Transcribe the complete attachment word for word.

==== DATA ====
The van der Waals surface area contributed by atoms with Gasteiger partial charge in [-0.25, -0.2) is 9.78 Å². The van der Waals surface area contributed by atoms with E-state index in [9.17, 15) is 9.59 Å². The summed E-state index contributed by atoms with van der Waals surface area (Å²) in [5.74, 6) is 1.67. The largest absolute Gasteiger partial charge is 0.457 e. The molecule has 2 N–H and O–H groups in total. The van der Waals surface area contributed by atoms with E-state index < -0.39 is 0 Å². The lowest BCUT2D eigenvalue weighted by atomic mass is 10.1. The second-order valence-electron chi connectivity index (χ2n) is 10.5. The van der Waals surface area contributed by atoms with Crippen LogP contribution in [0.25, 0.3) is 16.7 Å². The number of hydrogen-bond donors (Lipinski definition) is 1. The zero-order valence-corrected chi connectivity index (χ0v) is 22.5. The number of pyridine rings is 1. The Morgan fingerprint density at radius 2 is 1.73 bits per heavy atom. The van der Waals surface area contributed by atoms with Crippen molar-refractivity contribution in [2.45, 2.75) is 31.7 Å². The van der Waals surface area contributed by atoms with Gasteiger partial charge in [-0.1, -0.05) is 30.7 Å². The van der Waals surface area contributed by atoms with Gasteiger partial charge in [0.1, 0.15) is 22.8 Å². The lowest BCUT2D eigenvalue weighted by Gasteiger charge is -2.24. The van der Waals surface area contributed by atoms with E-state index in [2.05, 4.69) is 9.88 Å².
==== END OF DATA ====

The van der Waals surface area contributed by atoms with Gasteiger partial charge in [-0.25, -0.2) is 9.78 Å². The van der Waals surface area contributed by atoms with E-state index in [9.17, 15) is 9.59 Å². The summed E-state index contributed by atoms with van der Waals surface area (Å²) in [5.74, 6) is 1.67. The largest absolute Gasteiger partial charge is 0.457 e. The molecule has 2 N–H and O–H groups in total. The van der Waals surface area contributed by atoms with E-state index < -0.39 is 0 Å². The lowest BCUT2D eigenvalue weighted by atomic mass is 10.1. The second-order valence-electron chi connectivity index (χ2n) is 10.5. The van der Waals surface area contributed by atoms with Crippen LogP contribution in [0.25, 0.3) is 16.7 Å². The number of hydrogen-bond donors (Lipinski definition) is 1. The zero-order valence-corrected chi connectivity index (χ0v) is 22.5. The number of pyridine rings is 1. The Morgan fingerprint density at radius 2 is 1.73 bits per heavy atom. The van der Waals surface area contributed by atoms with Crippen molar-refractivity contribution in [2.45, 2.75) is 31.7 Å². The van der Waals surface area contributed by atoms with Gasteiger partial charge in [-0.1, -0.05) is 30.7 Å². The van der Waals surface area contributed by atoms with Gasteiger partial charge in [0.1, 0.15) is 22.8 Å². The lowest BCUT2D eigenvalue weighted by Gasteiger charge is -2.24. The van der Waals surface area contributed by atoms with E-state index in [2.05, 4.69) is 9.88 Å².